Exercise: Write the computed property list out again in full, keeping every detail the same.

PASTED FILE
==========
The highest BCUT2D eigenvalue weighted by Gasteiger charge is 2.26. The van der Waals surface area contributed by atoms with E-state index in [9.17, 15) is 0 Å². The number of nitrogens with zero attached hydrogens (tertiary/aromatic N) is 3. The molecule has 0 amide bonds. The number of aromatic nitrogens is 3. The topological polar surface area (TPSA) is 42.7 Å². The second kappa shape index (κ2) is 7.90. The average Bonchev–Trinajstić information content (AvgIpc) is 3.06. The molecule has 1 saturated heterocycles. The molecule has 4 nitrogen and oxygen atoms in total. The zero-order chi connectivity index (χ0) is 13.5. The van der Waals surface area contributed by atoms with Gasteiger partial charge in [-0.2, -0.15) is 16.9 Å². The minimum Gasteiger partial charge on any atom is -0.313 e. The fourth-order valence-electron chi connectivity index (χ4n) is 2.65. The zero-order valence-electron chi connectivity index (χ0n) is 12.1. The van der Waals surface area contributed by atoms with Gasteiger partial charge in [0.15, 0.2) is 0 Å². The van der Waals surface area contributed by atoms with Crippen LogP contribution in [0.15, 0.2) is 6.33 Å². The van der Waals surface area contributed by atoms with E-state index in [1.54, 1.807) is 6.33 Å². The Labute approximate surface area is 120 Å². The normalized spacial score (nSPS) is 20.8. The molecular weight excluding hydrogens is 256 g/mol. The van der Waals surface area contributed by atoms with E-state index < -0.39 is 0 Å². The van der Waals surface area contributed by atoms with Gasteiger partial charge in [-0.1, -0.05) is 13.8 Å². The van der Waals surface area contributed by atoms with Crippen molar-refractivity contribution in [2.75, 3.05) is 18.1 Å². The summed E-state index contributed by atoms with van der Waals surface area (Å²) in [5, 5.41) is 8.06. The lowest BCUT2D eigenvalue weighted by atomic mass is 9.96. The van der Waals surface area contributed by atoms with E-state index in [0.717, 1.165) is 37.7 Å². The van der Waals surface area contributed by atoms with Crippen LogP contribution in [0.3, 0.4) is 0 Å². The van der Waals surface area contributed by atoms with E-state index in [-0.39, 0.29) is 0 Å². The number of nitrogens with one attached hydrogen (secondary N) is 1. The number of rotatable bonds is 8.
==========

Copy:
The highest BCUT2D eigenvalue weighted by Gasteiger charge is 2.26. The van der Waals surface area contributed by atoms with E-state index in [9.17, 15) is 0 Å². The number of nitrogens with zero attached hydrogens (tertiary/aromatic N) is 3. The molecule has 0 amide bonds. The number of aromatic nitrogens is 3. The topological polar surface area (TPSA) is 42.7 Å². The second kappa shape index (κ2) is 7.90. The average Bonchev–Trinajstić information content (AvgIpc) is 3.06. The molecule has 1 saturated heterocycles. The molecule has 4 nitrogen and oxygen atoms in total. The zero-order chi connectivity index (χ0) is 13.5. The van der Waals surface area contributed by atoms with Gasteiger partial charge in [-0.2, -0.15) is 16.9 Å². The minimum Gasteiger partial charge on any atom is -0.313 e. The fourth-order valence-electron chi connectivity index (χ4n) is 2.65. The zero-order valence-electron chi connectivity index (χ0n) is 12.1. The van der Waals surface area contributed by atoms with Gasteiger partial charge in [0.15, 0.2) is 0 Å². The van der Waals surface area contributed by atoms with Crippen LogP contribution in [0.15, 0.2) is 6.33 Å². The van der Waals surface area contributed by atoms with E-state index in [1.54, 1.807) is 6.33 Å². The Labute approximate surface area is 120 Å². The normalized spacial score (nSPS) is 20.8. The molecular weight excluding hydrogens is 256 g/mol. The van der Waals surface area contributed by atoms with E-state index < -0.39 is 0 Å². The van der Waals surface area contributed by atoms with Gasteiger partial charge in [-0.1, -0.05) is 13.8 Å². The van der Waals surface area contributed by atoms with Crippen molar-refractivity contribution in [2.75, 3.05) is 18.1 Å². The summed E-state index contributed by atoms with van der Waals surface area (Å²) in [5, 5.41) is 8.06. The lowest BCUT2D eigenvalue weighted by atomic mass is 9.96. The van der Waals surface area contributed by atoms with E-state index in [0.717, 1.165) is 37.7 Å². The van der Waals surface area contributed by atoms with Crippen LogP contribution in [0.3, 0.4) is 0 Å². The van der Waals surface area contributed by atoms with E-state index in [-0.39, 0.29) is 0 Å². The number of nitrogens with one attached hydrogen (secondary N) is 1. The number of rotatable bonds is 8.